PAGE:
Chief Warrant Officer 4 Michael Hessler, who is the assistant operations officer for Fort Bragg's Criminal Investigation Command office, testified Monday that he had interviewed Rasoul's son and cousin in Afghanistan. Hessler, who was the agent in charge of the investigation, said that he thought he was going to interview Rasoul's widow, but she was sick and the cousin showed up instead.

At the prosecutors' request, Smith ordered to keep secret the names of the people that Hessler interviewed and the names of others that prosecutors want to question.

Hessler testified Rasoul's son and cousin were both in one room when he interviewed them because there was little space at the compound where he was working. He used an interpreter and a transcript was created from a video of the interviews, he said.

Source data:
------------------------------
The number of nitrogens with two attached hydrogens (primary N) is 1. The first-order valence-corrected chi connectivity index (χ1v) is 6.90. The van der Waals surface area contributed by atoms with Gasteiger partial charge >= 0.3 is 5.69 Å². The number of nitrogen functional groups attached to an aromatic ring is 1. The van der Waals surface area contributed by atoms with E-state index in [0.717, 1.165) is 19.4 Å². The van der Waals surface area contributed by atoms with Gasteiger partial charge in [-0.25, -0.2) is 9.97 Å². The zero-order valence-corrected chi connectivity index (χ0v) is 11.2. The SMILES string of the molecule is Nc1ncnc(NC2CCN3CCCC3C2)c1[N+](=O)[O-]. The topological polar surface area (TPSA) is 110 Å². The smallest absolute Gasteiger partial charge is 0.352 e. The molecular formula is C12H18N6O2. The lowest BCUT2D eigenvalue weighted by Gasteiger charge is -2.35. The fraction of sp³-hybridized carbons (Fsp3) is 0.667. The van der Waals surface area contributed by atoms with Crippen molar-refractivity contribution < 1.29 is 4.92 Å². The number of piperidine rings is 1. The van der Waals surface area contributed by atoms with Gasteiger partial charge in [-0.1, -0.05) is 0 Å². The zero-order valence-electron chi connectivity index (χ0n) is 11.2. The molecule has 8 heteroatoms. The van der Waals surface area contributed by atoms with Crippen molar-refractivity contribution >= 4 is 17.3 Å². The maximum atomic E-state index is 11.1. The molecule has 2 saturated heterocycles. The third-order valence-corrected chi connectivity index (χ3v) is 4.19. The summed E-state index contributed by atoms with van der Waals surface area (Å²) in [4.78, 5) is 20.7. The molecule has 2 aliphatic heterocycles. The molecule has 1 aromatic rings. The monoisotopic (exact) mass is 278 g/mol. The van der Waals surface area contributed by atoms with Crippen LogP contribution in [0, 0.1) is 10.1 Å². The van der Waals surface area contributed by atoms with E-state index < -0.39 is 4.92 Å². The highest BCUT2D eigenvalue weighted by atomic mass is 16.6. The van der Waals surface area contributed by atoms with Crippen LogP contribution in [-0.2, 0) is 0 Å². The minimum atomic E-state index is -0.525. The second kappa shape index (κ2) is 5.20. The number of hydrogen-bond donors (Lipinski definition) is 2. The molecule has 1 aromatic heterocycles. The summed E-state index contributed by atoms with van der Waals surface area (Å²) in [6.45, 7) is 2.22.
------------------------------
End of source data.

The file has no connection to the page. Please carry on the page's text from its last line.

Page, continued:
The son and cousin are not able to travel to the United States because they fear retribution from the Taliban, Hessler said.

"They feared the Taliban would find out they were cooperating and talking," he said.

Also at Monday's hearing, Maj. Joseph Morman, another military prosecutor, said a CIA employee involved in the case has agreed to be interviewed by prosecutors and defense lawyers. Both will be present during the interviews and the employee will have a personal lawyer present, he said.


©2019 The Fayetteville Observer (Fayetteville, N.C.) - Distributed by Tribune Content Agency, LLC.

An F-16 Fighting Falcon assigned to the 18th Aggressor Squadron taxis down the runway during Sentry Aloha 20-1 at Joint Base Pearl Harbor-Hickam, Hawaii, Jan. 15, 2020. (U.S. Air Force/Senior Airman Beaux Hebert)

A 26-year-old man died after he failed to surface from waters off Molokai while participating in a scuba diving tour over the weekend.

He has been identified as Duane Harold Parsley II and was stationed at Hickam Air Force Base, according to the Maui Police Department.

Read More
Manzanar, the first of ten such concentration camps established by Executive Order No. 9066 on February 19, 1942. (Dorothea Lange for the War Relocation Authority)

LOS ANGELES — For decades, Japanese American activists have marked Feb. 19 as a day to reflect on one of the darkest chapters in this nation's history.